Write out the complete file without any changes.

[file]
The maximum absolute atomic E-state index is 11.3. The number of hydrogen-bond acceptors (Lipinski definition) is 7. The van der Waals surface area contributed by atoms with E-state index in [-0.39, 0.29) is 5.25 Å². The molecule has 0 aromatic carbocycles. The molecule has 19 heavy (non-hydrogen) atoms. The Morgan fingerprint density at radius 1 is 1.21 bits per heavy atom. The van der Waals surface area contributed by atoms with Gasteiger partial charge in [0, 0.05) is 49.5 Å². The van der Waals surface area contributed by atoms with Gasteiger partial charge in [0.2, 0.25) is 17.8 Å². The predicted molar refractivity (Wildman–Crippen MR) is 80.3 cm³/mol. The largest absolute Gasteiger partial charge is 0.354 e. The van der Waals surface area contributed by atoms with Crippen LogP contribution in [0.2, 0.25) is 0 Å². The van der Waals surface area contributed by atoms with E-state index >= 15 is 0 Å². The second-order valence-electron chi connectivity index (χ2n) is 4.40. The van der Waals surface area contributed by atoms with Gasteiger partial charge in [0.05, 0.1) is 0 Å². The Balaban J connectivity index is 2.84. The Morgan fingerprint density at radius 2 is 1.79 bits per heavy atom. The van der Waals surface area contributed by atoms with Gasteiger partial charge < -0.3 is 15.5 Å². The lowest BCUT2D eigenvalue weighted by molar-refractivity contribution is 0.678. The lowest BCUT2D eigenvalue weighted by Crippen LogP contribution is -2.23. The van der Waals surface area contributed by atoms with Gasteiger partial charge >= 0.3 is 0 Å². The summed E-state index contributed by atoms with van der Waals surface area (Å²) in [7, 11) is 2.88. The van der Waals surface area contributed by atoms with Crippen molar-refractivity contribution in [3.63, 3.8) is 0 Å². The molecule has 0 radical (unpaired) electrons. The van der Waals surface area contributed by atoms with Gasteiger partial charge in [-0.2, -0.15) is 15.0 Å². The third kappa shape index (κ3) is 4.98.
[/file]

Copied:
The maximum absolute atomic E-state index is 11.3. The number of hydrogen-bond acceptors (Lipinski definition) is 7. The van der Waals surface area contributed by atoms with E-state index in [-0.39, 0.29) is 5.25 Å². The molecule has 0 aromatic carbocycles. The molecule has 19 heavy (non-hydrogen) atoms. The Morgan fingerprint density at radius 1 is 1.21 bits per heavy atom. The van der Waals surface area contributed by atoms with Gasteiger partial charge in [0, 0.05) is 49.5 Å². The van der Waals surface area contributed by atoms with Gasteiger partial charge in [0.2, 0.25) is 17.8 Å². The predicted molar refractivity (Wildman–Crippen MR) is 80.3 cm³/mol. The largest absolute Gasteiger partial charge is 0.354 e. The van der Waals surface area contributed by atoms with Crippen LogP contribution in [0.2, 0.25) is 0 Å². The van der Waals surface area contributed by atoms with E-state index >= 15 is 0 Å². The second-order valence-electron chi connectivity index (χ2n) is 4.40. The van der Waals surface area contributed by atoms with Gasteiger partial charge in [0.05, 0.1) is 0 Å². The Balaban J connectivity index is 2.84. The Morgan fingerprint density at radius 2 is 1.79 bits per heavy atom. The van der Waals surface area contributed by atoms with Gasteiger partial charge < -0.3 is 15.5 Å². The lowest BCUT2D eigenvalue weighted by molar-refractivity contribution is 0.678. The lowest BCUT2D eigenvalue weighted by Crippen LogP contribution is -2.23. The van der Waals surface area contributed by atoms with Gasteiger partial charge >= 0.3 is 0 Å². The summed E-state index contributed by atoms with van der Waals surface area (Å²) in [7, 11) is 2.88. The van der Waals surface area contributed by atoms with Crippen molar-refractivity contribution in [3.63, 3.8) is 0 Å². The molecule has 0 radical (unpaired) electrons. The van der Waals surface area contributed by atoms with Gasteiger partial charge in [-0.2, -0.15) is 15.0 Å². The third kappa shape index (κ3) is 4.98.